Stopping Bermuda Grass, Using Basil & Gardening Interview
Stopping Bermuda Grass
Bermuda grass: love it or hate it – most people fall into one of the two camps; there doesn’t seem to be much in-between.
Personally, I think it’s a well-adapted grass for our harsh, dry Western climates. It loves heat, is remarkably wear resistant to foot traffic and is one of the most drought tolerant turf grasses around. It’s great for areas that need turf, for erosion control and for feeding to horses, but it’s an invasive alien weed in the garden. That’s where we have a problem.
We’ve dealt with a slow Bermuda grass invasion over the past few years as it spread from the walkway between our greenhouse and garden into the garden itself. At first it wasn’t such a pain because it colonized the wood chipped walkways and area where the picnic table is. Then it headed toward our smaller raised beds, completely taking over one and entangling the drip system where it entered the raised beds in 3 others.
Basil is well known and loved today but has so much more history and many more uses than we commonly know today. It is the center of a centuries-old controversy that attributes both awful and evil powers to it as well as holding it as an object of sacred worship.
In ancient Persia, basil was planted on graves to remember those who had passed on, while Egyptian women would scatter the flowers on the beds of their family members for protection. In India, both Krishna and Vishnu considered it to be sacred and basil was cherished in every Hindu house, to the extent that there was a leaf of basil placed on every Hindu’s heart before the funeral as a passport to Paradise.
In contrast, the ancient Greeks considered basil to represent hate, misfortune and depicted poverty as a woman with a cluster of basil by her side. They and the Romans also believed that basil would simply not grow without being sown with vile shouts and curses. That tradition gave rise to the French saying semer le basilie – “sowing the basil” for bouts of raving, loud cursing or shouting.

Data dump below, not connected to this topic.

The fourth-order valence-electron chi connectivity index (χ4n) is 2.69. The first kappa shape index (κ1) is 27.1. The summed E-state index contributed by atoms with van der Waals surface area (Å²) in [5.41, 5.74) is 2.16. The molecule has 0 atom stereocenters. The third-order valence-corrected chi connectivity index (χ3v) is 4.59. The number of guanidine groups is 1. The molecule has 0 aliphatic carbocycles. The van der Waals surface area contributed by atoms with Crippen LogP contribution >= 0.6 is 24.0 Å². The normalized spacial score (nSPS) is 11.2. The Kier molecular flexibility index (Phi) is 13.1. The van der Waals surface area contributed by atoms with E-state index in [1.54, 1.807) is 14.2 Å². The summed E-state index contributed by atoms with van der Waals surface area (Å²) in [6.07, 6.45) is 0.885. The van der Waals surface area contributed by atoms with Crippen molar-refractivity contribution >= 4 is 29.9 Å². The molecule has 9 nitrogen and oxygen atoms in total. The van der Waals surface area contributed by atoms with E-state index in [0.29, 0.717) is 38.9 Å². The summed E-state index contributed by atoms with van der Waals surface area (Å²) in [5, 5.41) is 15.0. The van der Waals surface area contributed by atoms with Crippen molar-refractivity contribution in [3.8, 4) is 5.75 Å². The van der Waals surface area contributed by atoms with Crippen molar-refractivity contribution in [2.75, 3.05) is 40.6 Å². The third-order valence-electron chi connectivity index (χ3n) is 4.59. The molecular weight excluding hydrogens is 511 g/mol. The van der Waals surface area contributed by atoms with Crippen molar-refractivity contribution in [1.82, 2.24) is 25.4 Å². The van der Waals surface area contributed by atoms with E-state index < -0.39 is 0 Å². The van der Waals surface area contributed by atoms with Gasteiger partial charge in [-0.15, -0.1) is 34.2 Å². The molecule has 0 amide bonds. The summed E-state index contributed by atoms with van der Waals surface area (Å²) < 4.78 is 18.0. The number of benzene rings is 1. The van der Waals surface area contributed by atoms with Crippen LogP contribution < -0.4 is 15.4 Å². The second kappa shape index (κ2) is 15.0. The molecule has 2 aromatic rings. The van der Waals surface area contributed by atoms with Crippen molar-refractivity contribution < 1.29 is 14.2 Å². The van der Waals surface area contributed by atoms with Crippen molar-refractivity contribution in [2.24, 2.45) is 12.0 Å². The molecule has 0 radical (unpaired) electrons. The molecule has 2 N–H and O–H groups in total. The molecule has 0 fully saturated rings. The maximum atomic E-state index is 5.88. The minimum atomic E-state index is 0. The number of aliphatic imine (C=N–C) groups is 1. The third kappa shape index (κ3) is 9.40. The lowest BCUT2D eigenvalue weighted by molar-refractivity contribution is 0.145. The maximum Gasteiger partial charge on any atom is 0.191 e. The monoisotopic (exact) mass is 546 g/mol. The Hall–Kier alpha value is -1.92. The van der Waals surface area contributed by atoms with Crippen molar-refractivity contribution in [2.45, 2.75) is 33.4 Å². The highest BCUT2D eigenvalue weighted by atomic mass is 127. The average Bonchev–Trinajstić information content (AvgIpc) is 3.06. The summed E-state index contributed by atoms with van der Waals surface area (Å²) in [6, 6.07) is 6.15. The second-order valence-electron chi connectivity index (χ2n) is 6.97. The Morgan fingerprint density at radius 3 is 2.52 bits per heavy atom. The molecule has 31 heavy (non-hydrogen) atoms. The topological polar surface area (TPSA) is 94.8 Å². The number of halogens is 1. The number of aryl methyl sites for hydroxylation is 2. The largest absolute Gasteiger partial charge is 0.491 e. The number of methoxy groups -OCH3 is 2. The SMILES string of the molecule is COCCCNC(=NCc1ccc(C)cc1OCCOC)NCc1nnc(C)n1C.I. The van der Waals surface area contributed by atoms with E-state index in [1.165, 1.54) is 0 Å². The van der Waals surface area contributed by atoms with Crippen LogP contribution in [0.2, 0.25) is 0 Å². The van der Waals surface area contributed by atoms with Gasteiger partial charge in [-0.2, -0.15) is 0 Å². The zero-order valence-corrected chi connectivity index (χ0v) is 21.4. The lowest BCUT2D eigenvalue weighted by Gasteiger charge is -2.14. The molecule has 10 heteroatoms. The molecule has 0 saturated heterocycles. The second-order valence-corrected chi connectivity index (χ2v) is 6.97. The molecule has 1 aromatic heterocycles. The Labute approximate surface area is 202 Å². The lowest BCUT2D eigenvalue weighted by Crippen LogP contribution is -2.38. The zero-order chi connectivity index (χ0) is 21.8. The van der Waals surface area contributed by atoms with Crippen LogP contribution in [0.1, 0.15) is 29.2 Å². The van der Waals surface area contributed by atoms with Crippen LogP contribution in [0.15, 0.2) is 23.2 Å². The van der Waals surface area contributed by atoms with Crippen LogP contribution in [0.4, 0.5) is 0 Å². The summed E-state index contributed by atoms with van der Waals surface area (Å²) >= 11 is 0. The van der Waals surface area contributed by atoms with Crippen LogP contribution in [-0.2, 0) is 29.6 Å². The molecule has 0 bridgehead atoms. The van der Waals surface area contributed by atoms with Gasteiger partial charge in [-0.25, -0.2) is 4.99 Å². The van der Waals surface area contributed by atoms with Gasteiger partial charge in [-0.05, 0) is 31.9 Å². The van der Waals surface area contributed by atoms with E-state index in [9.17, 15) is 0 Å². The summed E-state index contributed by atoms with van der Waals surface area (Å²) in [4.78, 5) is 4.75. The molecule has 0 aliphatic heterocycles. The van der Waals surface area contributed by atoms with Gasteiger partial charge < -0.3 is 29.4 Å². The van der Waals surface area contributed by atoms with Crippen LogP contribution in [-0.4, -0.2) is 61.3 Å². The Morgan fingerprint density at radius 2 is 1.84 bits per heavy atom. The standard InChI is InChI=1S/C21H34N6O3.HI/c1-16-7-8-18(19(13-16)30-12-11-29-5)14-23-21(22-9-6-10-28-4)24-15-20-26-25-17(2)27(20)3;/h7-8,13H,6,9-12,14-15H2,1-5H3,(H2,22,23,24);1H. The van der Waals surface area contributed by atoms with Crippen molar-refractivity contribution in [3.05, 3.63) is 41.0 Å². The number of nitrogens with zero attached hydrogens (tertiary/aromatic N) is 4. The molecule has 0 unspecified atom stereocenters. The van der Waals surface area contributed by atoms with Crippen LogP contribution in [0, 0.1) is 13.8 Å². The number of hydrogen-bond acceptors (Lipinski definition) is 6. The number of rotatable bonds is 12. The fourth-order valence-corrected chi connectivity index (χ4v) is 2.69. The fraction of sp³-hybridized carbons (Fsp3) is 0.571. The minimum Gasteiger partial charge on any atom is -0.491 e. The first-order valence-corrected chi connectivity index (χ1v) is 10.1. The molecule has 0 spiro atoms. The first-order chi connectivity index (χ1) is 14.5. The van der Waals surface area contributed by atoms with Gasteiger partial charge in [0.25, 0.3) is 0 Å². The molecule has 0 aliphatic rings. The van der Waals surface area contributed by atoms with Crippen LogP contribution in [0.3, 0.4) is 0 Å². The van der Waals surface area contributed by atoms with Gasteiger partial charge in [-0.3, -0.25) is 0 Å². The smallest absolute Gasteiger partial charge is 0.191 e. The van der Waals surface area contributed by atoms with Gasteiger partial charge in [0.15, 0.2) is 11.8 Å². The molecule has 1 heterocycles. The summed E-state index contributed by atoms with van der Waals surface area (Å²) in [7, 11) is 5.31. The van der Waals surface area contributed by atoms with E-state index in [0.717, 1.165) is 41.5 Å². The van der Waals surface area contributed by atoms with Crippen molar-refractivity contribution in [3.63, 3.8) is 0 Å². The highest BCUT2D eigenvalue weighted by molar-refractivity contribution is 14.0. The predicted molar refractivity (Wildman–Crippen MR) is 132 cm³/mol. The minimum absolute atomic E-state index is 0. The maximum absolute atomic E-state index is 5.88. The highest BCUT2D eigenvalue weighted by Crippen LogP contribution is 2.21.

In spite of this, the French also consider basil to be the herbe royale – the “royal herb”, and in modern Italy, a sprig of basil is a sign of courtship.
Today it is one of the most widely used and easily grown herbs for the home gardener or cook. There are several varieties of basil with the most commonly used and known being sweet or Italian basil. The leaves are used fresh for pesto, for seasoning soups, stews and for adding its well-known aroma and flavor to tapenade spreads. They are also dried to bring the fresh summer aroma back in the wintertime.
What many people don’t know is that the flowers are even more aromatic than the leaves and dress up a fresh garden salad when stripped off of the stalk and added whole. The flowers can be cut back to encourage more leaf production, and will often give 3 or more flushes of leaves for prodigious amounts of pesto, to be frozen for another treat of summertime in the cold depths of winter. Once the seeds have developed and dried, they should not be wasted, but harvested and used as a bright, floral aromatic seasoning when lightly ground.
If you want to take your exploration of basil in particular, and herbs in general, a bit further, our Old-Fashioned Herb Recipes book will have you tasting and discovering new ways to build aroma and flavors into some new dishes.
Dave Ledoux of Back To My Garden podcast radio show interviewed Stephen about gardening and asked him to share some knowledge he’s gained along the way.
Listen to the 30 minute show to discover some of the history of how both Stephen and Cindy came to gardening, as well as some of the challenges and successes we’ve had and how that lead to the creation of Terroir Seeds. Stephen shares some great resources on the show as well as some hard-earned advice, so give it a listen!
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